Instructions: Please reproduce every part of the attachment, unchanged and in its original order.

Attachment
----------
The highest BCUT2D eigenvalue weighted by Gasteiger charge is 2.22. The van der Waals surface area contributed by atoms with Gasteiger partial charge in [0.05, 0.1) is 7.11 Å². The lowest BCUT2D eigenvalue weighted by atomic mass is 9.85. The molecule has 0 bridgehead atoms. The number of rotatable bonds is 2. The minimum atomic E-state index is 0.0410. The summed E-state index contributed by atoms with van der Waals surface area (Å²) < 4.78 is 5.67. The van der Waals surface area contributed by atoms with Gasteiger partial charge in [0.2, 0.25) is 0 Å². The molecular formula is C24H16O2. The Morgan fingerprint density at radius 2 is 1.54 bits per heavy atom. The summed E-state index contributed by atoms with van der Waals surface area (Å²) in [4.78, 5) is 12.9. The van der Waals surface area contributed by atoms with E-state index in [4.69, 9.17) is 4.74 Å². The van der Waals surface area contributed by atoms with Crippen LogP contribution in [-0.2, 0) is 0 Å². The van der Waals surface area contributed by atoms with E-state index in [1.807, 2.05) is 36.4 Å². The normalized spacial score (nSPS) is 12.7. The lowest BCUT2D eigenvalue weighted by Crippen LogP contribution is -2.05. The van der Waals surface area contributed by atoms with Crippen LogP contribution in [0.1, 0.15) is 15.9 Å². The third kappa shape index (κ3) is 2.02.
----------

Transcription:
The highest BCUT2D eigenvalue weighted by Gasteiger charge is 2.22. The van der Waals surface area contributed by atoms with Gasteiger partial charge in [0.05, 0.1) is 7.11 Å². The lowest BCUT2D eigenvalue weighted by atomic mass is 9.85. The molecule has 0 bridgehead atoms. The number of rotatable bonds is 2. The minimum atomic E-state index is 0.0410. The summed E-state index contributed by atoms with van der Waals surface area (Å²) < 4.78 is 5.67. The van der Waals surface area contributed by atoms with Gasteiger partial charge in [0.2, 0.25) is 0 Å². The molecular formula is C24H16O2. The Morgan fingerprint density at radius 2 is 1.54 bits per heavy atom. The summed E-state index contributed by atoms with van der Waals surface area (Å²) in [4.78, 5) is 12.9. The van der Waals surface area contributed by atoms with E-state index in [4.69, 9.17) is 4.74 Å². The van der Waals surface area contributed by atoms with Crippen LogP contribution in [-0.2, 0) is 0 Å². The van der Waals surface area contributed by atoms with E-state index in [1.807, 2.05) is 36.4 Å². The normalized spacial score (nSPS) is 12.7. The lowest BCUT2D eigenvalue weighted by Crippen LogP contribution is -2.05. The van der Waals surface area contributed by atoms with Crippen LogP contribution in [0.1, 0.15) is 15.9 Å². The third kappa shape index (κ3) is 2.02.